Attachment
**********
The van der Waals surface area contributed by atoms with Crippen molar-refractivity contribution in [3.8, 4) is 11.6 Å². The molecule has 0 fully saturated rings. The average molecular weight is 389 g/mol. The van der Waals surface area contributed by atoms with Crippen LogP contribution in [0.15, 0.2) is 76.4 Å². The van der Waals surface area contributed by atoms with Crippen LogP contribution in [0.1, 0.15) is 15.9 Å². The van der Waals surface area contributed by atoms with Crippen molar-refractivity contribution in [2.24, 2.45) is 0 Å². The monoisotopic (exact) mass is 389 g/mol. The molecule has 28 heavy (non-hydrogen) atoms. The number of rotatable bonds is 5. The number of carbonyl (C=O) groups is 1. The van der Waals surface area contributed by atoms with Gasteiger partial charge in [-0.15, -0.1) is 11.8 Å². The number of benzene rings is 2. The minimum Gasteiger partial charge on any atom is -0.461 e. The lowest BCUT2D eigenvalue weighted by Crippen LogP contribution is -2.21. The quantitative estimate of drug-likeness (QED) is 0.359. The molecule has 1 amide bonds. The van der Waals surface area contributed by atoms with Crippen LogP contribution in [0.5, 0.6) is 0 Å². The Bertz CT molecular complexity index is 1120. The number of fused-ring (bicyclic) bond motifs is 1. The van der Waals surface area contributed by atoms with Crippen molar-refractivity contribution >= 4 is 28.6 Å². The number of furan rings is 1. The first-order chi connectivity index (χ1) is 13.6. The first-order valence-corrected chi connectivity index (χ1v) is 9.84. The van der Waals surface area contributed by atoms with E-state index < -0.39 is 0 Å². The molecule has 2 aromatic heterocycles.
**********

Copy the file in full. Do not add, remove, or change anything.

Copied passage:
The van der Waals surface area contributed by atoms with Crippen molar-refractivity contribution in [3.8, 4) is 11.6 Å². The molecule has 0 fully saturated rings. The average molecular weight is 389 g/mol. The van der Waals surface area contributed by atoms with Crippen LogP contribution in [0.15, 0.2) is 76.4 Å². The van der Waals surface area contributed by atoms with Crippen LogP contribution in [0.1, 0.15) is 15.9 Å². The van der Waals surface area contributed by atoms with Crippen molar-refractivity contribution in [2.24, 2.45) is 0 Å². The monoisotopic (exact) mass is 389 g/mol. The molecule has 28 heavy (non-hydrogen) atoms. The number of rotatable bonds is 5. The number of carbonyl (C=O) groups is 1. The van der Waals surface area contributed by atoms with Gasteiger partial charge in [-0.15, -0.1) is 11.8 Å². The number of benzene rings is 2. The minimum Gasteiger partial charge on any atom is -0.461 e. The lowest BCUT2D eigenvalue weighted by Crippen LogP contribution is -2.21. The quantitative estimate of drug-likeness (QED) is 0.359. The molecule has 1 amide bonds. The van der Waals surface area contributed by atoms with Crippen LogP contribution in [0.5, 0.6) is 0 Å². The Bertz CT molecular complexity index is 1120. The number of fused-ring (bicyclic) bond motifs is 1. The van der Waals surface area contributed by atoms with Crippen molar-refractivity contribution >= 4 is 28.6 Å². The number of furan rings is 1. The first-order chi connectivity index (χ1) is 13.6. The first-order valence-corrected chi connectivity index (χ1v) is 9.84. The van der Waals surface area contributed by atoms with E-state index < -0.39 is 0 Å². The molecule has 2 aromatic heterocycles.